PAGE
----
Teaching and learning methods

Surgeries/Supervisory Meetings

Staring in week 4 of Term 1 the students meet with their individual supervisors during bi-weekly “surgeries”. These are small group, hour-long sessions where students can update their supervisor on their progress, raise any questions or concerns they might have regarding data, software, methods etc. It also gives the supervisor the opportunity to provide feedback on how the students seem to be progressing. These can be collaborative events where students help each other as well. Note, the supervisors mark all of the assessed course work (subject to review by a second examiner).
 

Online resources
http://eclr.humanities.manchester.ac.uk/index.php) have been designed to support the empirical work of students.

 

Employability skills

Analytical skills
Synthesizing information into a singular piece of analysis. Critically evaluating existing evidence.
Oral communication
Presenting technical economic ideas and concepts.
Research
Managing long-term, complex research projects.
Written communication
Writing technical economic ideas and concepts.
Other
Improved computer literacy, in particular with statistical software packages.

Assessment methods

Data Presentation

  • Weighting: 10%.
  • Due date: 5/03/18.
  • Length: 8 slides/10 minutes.
  • Structure: Presentation.

 

Final Project Presentation

  • Weighting: 10%.
  • Due date: 5/03/18.
  • Length: 12 slides/15 minutes.
  • Structure: Presentation.

 

Dissertation

  • Weighting: 80%.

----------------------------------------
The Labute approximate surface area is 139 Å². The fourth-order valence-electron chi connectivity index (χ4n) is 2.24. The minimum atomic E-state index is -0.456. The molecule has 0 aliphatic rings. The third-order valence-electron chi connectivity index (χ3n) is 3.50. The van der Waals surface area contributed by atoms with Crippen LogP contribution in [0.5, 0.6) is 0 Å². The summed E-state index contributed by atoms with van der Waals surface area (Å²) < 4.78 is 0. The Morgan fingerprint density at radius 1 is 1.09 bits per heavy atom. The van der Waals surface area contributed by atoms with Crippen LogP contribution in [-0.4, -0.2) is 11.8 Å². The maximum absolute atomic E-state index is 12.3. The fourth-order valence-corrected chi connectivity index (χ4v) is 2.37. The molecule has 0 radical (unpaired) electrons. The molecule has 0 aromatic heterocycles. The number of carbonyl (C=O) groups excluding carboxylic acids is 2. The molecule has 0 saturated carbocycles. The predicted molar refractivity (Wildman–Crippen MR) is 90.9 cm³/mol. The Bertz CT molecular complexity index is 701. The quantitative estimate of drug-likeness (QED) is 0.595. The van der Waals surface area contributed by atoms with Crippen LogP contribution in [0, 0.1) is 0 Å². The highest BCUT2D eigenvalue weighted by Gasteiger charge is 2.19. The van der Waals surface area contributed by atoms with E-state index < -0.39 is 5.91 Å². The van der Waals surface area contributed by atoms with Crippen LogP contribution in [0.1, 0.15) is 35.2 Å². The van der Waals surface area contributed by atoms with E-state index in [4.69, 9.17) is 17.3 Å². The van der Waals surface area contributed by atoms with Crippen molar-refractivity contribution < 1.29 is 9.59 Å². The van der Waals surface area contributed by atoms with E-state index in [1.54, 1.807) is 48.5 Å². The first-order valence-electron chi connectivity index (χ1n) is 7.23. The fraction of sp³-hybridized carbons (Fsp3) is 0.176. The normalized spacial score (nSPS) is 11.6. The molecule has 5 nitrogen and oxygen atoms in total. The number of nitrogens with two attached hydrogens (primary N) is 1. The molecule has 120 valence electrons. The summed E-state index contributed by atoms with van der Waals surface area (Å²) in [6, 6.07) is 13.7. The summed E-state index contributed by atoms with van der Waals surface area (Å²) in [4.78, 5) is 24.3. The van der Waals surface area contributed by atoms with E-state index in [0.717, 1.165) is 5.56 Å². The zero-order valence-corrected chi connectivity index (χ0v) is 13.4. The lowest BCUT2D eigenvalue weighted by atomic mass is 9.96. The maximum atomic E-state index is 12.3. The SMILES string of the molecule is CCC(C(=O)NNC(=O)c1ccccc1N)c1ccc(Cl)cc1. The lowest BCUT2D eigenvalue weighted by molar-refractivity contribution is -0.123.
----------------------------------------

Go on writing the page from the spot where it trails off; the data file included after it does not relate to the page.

• Due date: 15/05/18.
  • Word limit: 6000 words.
  • Structure: Dissertation.

Feedback methods

Students meet with their individual supervisors during weekly meetings. These are small group sessions where students can update their supervisor on their progress, raise any questions or concerns they might have regarding data, conceptual issues, methods etc. It also gives the supervisor the opportunity to provide feedback on how the students seem to be progressing. 

Recommended reading

These will be provided on Blackboard:

  • “Ten simple rules for structuring papers” by Kording and Mensh.
  • “Why do beginner econometricians get worked up about the wrong things?”.
  • “How to read and understand a scientific paper: a guide for non-scientists” by Raff.
  • “How to do Empirical Economics”  by Angrist et al.
  • “A guide to writing in Economics” by Dudenhefer.
  • “Science Isn’t Broken. It’s just a hell of a lot harder than we give it credit for.” by Aschwanden.
     

Study hours

Scheduled activity hours
Project supervision 22
Tutorials 2
Independent study hours
Independent study 176

Teaching staff

Staff member Role
Peter Backus Unit coordinator